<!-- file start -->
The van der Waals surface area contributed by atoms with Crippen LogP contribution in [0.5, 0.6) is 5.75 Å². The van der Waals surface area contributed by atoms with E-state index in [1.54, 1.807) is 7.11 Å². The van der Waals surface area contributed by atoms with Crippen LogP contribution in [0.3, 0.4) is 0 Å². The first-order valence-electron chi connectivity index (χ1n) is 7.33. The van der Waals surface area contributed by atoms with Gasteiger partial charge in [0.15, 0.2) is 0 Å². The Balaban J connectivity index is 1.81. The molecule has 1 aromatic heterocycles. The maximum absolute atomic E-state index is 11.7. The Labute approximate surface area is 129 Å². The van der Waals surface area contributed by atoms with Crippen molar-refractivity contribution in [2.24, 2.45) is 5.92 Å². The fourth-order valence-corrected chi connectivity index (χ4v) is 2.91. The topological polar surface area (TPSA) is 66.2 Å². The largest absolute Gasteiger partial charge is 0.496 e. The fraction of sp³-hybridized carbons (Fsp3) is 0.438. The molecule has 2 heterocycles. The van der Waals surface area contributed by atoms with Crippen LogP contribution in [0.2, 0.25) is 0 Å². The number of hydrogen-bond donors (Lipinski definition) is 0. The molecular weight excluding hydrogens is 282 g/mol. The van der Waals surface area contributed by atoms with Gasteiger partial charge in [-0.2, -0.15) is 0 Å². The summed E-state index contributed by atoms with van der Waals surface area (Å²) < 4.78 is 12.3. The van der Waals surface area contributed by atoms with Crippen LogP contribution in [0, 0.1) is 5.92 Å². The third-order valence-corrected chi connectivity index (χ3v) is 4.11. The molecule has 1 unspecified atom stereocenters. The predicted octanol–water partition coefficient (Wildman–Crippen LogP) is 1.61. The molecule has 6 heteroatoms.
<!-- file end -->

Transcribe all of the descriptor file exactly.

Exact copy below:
The van der Waals surface area contributed by atoms with Crippen LogP contribution in [0.5, 0.6) is 5.75 Å². The van der Waals surface area contributed by atoms with E-state index in [1.54, 1.807) is 7.11 Å². The van der Waals surface area contributed by atoms with Crippen LogP contribution in [0.3, 0.4) is 0 Å². The first-order valence-electron chi connectivity index (χ1n) is 7.33. The van der Waals surface area contributed by atoms with Gasteiger partial charge in [0.15, 0.2) is 0 Å². The Balaban J connectivity index is 1.81. The molecule has 1 aromatic heterocycles. The maximum absolute atomic E-state index is 11.7. The Labute approximate surface area is 129 Å². The van der Waals surface area contributed by atoms with Crippen molar-refractivity contribution in [2.24, 2.45) is 5.92 Å². The fourth-order valence-corrected chi connectivity index (χ4v) is 2.91. The topological polar surface area (TPSA) is 66.2 Å². The largest absolute Gasteiger partial charge is 0.496 e. The fraction of sp³-hybridized carbons (Fsp3) is 0.438. The molecule has 2 heterocycles. The van der Waals surface area contributed by atoms with Crippen LogP contribution in [0.2, 0.25) is 0 Å². The number of hydrogen-bond donors (Lipinski definition) is 0. The molecular weight excluding hydrogens is 282 g/mol. The van der Waals surface area contributed by atoms with Gasteiger partial charge in [-0.2, -0.15) is 0 Å². The summed E-state index contributed by atoms with van der Waals surface area (Å²) < 4.78 is 12.3. The van der Waals surface area contributed by atoms with Crippen LogP contribution in [0, 0.1) is 5.92 Å². The third-order valence-corrected chi connectivity index (χ3v) is 4.11. The molecule has 1 unspecified atom stereocenters. The predicted octanol–water partition coefficient (Wildman–Crippen LogP) is 1.61. The molecule has 6 heteroatoms.